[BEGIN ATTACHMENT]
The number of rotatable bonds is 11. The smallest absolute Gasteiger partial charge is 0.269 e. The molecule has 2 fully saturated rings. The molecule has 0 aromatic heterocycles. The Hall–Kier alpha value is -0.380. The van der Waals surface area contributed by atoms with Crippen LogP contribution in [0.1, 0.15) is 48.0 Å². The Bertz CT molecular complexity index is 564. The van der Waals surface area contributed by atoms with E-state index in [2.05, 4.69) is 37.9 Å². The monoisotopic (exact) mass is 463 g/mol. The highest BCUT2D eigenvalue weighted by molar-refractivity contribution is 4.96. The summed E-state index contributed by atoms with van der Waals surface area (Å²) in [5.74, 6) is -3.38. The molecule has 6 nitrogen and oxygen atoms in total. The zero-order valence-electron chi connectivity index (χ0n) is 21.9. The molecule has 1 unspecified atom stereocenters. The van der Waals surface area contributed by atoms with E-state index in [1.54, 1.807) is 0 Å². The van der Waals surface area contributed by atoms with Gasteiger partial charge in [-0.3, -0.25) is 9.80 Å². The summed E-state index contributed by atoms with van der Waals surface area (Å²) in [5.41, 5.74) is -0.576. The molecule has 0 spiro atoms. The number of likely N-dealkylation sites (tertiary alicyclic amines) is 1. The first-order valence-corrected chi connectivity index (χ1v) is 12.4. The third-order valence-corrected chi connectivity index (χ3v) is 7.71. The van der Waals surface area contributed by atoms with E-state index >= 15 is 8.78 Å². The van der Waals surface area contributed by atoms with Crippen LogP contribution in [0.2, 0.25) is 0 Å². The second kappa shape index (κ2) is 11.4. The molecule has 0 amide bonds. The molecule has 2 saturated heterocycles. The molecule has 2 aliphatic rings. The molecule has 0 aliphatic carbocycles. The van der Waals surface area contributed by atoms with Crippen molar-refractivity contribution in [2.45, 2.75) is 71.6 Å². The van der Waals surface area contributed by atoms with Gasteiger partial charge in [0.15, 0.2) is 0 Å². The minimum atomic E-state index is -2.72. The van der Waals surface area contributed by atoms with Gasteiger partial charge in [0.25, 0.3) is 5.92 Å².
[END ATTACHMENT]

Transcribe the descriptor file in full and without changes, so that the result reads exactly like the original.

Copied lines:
The number of rotatable bonds is 11. The smallest absolute Gasteiger partial charge is 0.269 e. The molecule has 2 fully saturated rings. The molecule has 0 aromatic heterocycles. The Hall–Kier alpha value is -0.380. The van der Waals surface area contributed by atoms with Crippen LogP contribution in [0.1, 0.15) is 48.0 Å². The Bertz CT molecular complexity index is 564. The van der Waals surface area contributed by atoms with E-state index in [2.05, 4.69) is 37.9 Å². The monoisotopic (exact) mass is 463 g/mol. The highest BCUT2D eigenvalue weighted by molar-refractivity contribution is 4.96. The summed E-state index contributed by atoms with van der Waals surface area (Å²) in [5.74, 6) is -3.38. The molecule has 6 nitrogen and oxygen atoms in total. The zero-order valence-electron chi connectivity index (χ0n) is 21.9. The molecule has 1 unspecified atom stereocenters. The van der Waals surface area contributed by atoms with E-state index in [1.54, 1.807) is 0 Å². The van der Waals surface area contributed by atoms with Gasteiger partial charge in [-0.3, -0.25) is 9.80 Å². The summed E-state index contributed by atoms with van der Waals surface area (Å²) in [5.41, 5.74) is -0.576. The molecule has 0 spiro atoms. The number of likely N-dealkylation sites (tertiary alicyclic amines) is 1. The first-order valence-corrected chi connectivity index (χ1v) is 12.4. The third-order valence-corrected chi connectivity index (χ3v) is 7.71. The van der Waals surface area contributed by atoms with E-state index >= 15 is 8.78 Å². The van der Waals surface area contributed by atoms with Crippen LogP contribution in [0.2, 0.25) is 0 Å². The second kappa shape index (κ2) is 11.4. The molecule has 0 amide bonds. The molecule has 2 saturated heterocycles. The molecule has 2 aliphatic rings. The molecule has 0 aliphatic carbocycles. The van der Waals surface area contributed by atoms with Crippen molar-refractivity contribution in [2.45, 2.75) is 71.6 Å². The van der Waals surface area contributed by atoms with Gasteiger partial charge in [0.15, 0.2) is 0 Å². The minimum atomic E-state index is -2.72. The van der Waals surface area contributed by atoms with Gasteiger partial charge in [0.25, 0.3) is 5.92 Å².